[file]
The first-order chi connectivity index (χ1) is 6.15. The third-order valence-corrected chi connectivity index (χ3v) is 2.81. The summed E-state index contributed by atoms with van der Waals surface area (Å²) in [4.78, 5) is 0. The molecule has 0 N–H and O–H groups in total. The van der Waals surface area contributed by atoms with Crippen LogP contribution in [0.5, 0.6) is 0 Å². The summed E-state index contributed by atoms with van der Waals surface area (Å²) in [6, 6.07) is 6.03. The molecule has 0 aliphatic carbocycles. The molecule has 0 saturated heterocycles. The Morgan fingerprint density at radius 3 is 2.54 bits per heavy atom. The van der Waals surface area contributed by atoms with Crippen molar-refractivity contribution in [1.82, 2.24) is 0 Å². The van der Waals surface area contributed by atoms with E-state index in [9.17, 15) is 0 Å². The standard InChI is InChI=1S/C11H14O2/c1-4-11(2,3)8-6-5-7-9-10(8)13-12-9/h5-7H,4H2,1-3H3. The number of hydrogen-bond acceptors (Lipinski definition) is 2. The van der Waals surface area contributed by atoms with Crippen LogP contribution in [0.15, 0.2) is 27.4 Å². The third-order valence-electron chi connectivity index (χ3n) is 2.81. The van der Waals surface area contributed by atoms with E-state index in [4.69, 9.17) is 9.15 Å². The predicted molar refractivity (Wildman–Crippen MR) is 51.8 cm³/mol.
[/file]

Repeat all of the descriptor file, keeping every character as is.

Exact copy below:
The first-order chi connectivity index (χ1) is 6.15. The third-order valence-corrected chi connectivity index (χ3v) is 2.81. The summed E-state index contributed by atoms with van der Waals surface area (Å²) in [4.78, 5) is 0. The molecule has 0 N–H and O–H groups in total. The van der Waals surface area contributed by atoms with Crippen LogP contribution in [0.5, 0.6) is 0 Å². The summed E-state index contributed by atoms with van der Waals surface area (Å²) in [6, 6.07) is 6.03. The molecule has 0 aliphatic carbocycles. The molecule has 0 saturated heterocycles. The Morgan fingerprint density at radius 3 is 2.54 bits per heavy atom. The van der Waals surface area contributed by atoms with Crippen molar-refractivity contribution in [1.82, 2.24) is 0 Å². The van der Waals surface area contributed by atoms with E-state index in [9.17, 15) is 0 Å². The standard InChI is InChI=1S/C11H14O2/c1-4-11(2,3)8-6-5-7-9-10(8)13-12-9/h5-7H,4H2,1-3H3. The number of hydrogen-bond acceptors (Lipinski definition) is 2. The van der Waals surface area contributed by atoms with Crippen LogP contribution in [0.15, 0.2) is 27.4 Å². The third-order valence-electron chi connectivity index (χ3n) is 2.81. The van der Waals surface area contributed by atoms with E-state index in [4.69, 9.17) is 9.15 Å². The predicted molar refractivity (Wildman–Crippen MR) is 51.8 cm³/mol.